Healthcare Industry News:  hyperlipidemia 

Biopharmaceuticals Cardiology Licensing

 News Release - December 23, 2009

Lilly, Kowa and Kowa Pharmaceuticals America Announce Co-Promotion and Licensing Agreement

Companies to co-promote newly-approved statin LIVALO in the U.S. market

Lilly licenses LIVALO commercialization rights for Latin America

INDIANAPOLIS and MONTGOMERY, Ala., Dec. 23 (Healthcare Sales & Marketing Network) -- Eli Lilly and Company (NYSE: LLY), Kowa Company, Limited, and Kowa's U.S. subsidiary, Kowa Pharmaceuticals America, Inc., today announced that Lilly and Kowa Pharmaceuticals America have entered into a co-promotion agreement in the United States to commercialize LIVALO® (pitavastatin). Lilly and Kowa have also entered into a licensing agreement in Latin America. LIVALO is a statin approved by the U.S. Food and Drug Administration (FDA) in August 2009 for the treatment of primary hyperlipidemia and mixed dyslipidemia.

Under the terms of the agreements, Kowa Pharmaceuticals America will receive an undisclosed upfront payment. Lilly and Kowa Pharmaceuticals America will co-promote LIVALO in the U.S. market, with both companies providing sales force resources and sharing development and marketing costs. Kowa Pharmaceuticals America will record all U.S. sales of LIVALO and will pay Lilly an escalating co-promotion fee based on the level of annual net sales. In addition, Lilly has acquired an exclusive license from Kowa to commercialize LIVALO in Latin American markets, including Mexico, Central America and South America. Additional deal terms were not disclosed.

"We are pleased to partner with Kowa to help bring this new statin to market and provide patients a new option to help control their cholesterol," said John Lechleiter, Ph.D., Lilly chairman and chief executive officer. "Our co-promotion arrangement in the U.S. and licensing arrangement in Latin America will allow Lilly to expand our product offerings in the cardiovascular therapeutic area and more efficiently utilize our existing cardiovascular sales force."

"Physicians are challenged by some patients who do not always do well on their current statin therapy, and who also must deal with potential interactions with other medications. LIVALO offers a new statin option, with LDL lowering consistent with the commonly administered doses of Lipitor® and Zocor®, and significantly greater LDL lowering in the elderly compared to Pravachol®," stated LeRoy LeNarz, M.D., senior medical director at Lilly.

"It is with great pleasure that we partner with an internationally-renowned company like Lilly," said Yoshihiro Miwa, Kowa president and CEO. "With a joint effort by Lilly, Kowa and Kowa Pharmaceuticals America, we hope to pave the way for the efficient market entry and establish a presence with LIVALO in the statin market in the U.S. and Latin America."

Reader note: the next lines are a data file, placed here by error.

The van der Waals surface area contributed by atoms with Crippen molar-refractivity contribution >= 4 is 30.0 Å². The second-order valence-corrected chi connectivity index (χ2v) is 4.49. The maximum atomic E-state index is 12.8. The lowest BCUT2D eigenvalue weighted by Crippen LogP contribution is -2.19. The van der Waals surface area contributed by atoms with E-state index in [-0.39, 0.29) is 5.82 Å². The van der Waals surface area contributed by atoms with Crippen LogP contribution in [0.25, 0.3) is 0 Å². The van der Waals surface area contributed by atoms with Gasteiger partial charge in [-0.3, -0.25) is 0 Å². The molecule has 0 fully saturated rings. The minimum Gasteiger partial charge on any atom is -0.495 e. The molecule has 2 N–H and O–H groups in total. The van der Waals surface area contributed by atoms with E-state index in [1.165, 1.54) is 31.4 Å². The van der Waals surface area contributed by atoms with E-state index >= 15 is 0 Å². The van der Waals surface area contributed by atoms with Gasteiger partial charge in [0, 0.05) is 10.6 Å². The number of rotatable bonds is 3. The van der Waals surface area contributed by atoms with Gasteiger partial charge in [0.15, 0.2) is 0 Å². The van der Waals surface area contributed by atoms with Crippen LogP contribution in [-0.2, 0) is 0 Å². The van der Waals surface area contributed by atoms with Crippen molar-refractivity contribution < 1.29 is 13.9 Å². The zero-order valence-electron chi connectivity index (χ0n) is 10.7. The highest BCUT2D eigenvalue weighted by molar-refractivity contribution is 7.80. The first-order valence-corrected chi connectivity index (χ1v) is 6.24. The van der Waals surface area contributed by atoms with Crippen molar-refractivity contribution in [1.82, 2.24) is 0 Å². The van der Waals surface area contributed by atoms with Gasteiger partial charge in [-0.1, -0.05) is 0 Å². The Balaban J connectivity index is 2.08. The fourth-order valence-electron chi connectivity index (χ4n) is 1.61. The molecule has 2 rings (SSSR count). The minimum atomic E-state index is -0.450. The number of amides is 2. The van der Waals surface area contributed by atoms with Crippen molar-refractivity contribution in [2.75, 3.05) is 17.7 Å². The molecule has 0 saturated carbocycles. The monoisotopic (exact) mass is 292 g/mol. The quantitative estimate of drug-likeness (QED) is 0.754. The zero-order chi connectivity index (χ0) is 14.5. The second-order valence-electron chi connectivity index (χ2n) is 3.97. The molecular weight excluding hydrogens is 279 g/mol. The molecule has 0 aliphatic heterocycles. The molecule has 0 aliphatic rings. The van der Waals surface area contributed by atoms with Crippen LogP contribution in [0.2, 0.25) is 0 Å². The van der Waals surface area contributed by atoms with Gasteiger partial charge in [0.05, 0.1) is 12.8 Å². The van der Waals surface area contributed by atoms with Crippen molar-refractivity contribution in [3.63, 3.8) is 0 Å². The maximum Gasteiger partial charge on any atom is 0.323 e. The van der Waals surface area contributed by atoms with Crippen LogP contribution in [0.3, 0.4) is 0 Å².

"We are excited to partner with Lilly as we work to establish the LIVALO brand and expand Kowa Pharmaceuticals America's presence in the U.S. market," said Ben Stakely, president and CEO of Kowa Pharmaceuticals America.


LIVALO is a fully synthetic statin originating from Japan. The efficacy of LIVALO has been evaluated against atorvastatin, simvastatin, and pravastatin in patients with primary hyperlipidemia or mixed dyslipidemia. In these studies, LIVALO effectively reduced LDL-C, including in patients with diabetes, the elderly, and patients with 2 or more risk factors for coronary artery disease. Unlike many statins, LIVALO is only minimally metabolized by the liver Cytochrome P450 enzyme system, suggesting that the potential for clinically significant drug interactions between LIVALO and drugs that inhibit or that are metabolized by CYP450 enzymes, including warfarin, would be reduced.

Since its launch in Japan, South Korea, Thailand and China, LIVALO has been successfully used in these countries to treat hypercholesterolemia and familial hypercholesterolemia, and has accumulated millions of patient-years of exposure. In Japan, sales of LIVALO for fiscal year 2008 reached 34 billion yen (approximately $380 million) and its market share was about 12%.

About Dyslipidemia and Hypercholesterolemia

Dyslipidemia refers to abnormal levels of fatty substances in the blood, or a disorder of the production or breakdown process of lipoprotein. Dyslipidemia may be marked by an elevation of total cholesterol, LDL-C, and triglyceride (TG) concentrations and a decrease in HDL-C in the blood. An elevated level of cholesterol in the blood is called hypercholesterolemia, commonly referred to as high cholesterol.

LDL-C lowering is well established as one of the strongest independent predictors of cardiovascular morbidity and mortality. Despite the availability of treatments in the U.S., there is still a need for better control of and treatment for dyslipidemia. According to the American Heart Association, approximately one out of every three American adults has an LDL cholesterol level of 130mg/dL or higher, which is a major risk factor for coronary heart disease (CHD) and stroke. In addition, less than half of patients who qualify for any kind of lipid-modifying treatment for CHD risk reduction are receiving it, and only about one-third of patients who are on treatment are achieving their LDL goals.



Drug therapy should be one component of multiple-risk-factor intervention in individuals who require modifications of their lipid profile. Lipid-altering agents should be used in addition to a diet restricted in saturated fat and cholesterol only when the response to diet and other nonpharmacological measures has been inadequate.

LIVALO is a HMG-CoA reductase inhibitor indicated as an adjunctive therapy to diet to reduce elevated total cholesterol (TC), low-density lipoprotein cholesterol (LDL-C), apolipoprotein B (Apo B), triglycerides (TG), and to increase HDL-C in adult patients with primary hyperlipidemia or mixed dyslipidemia.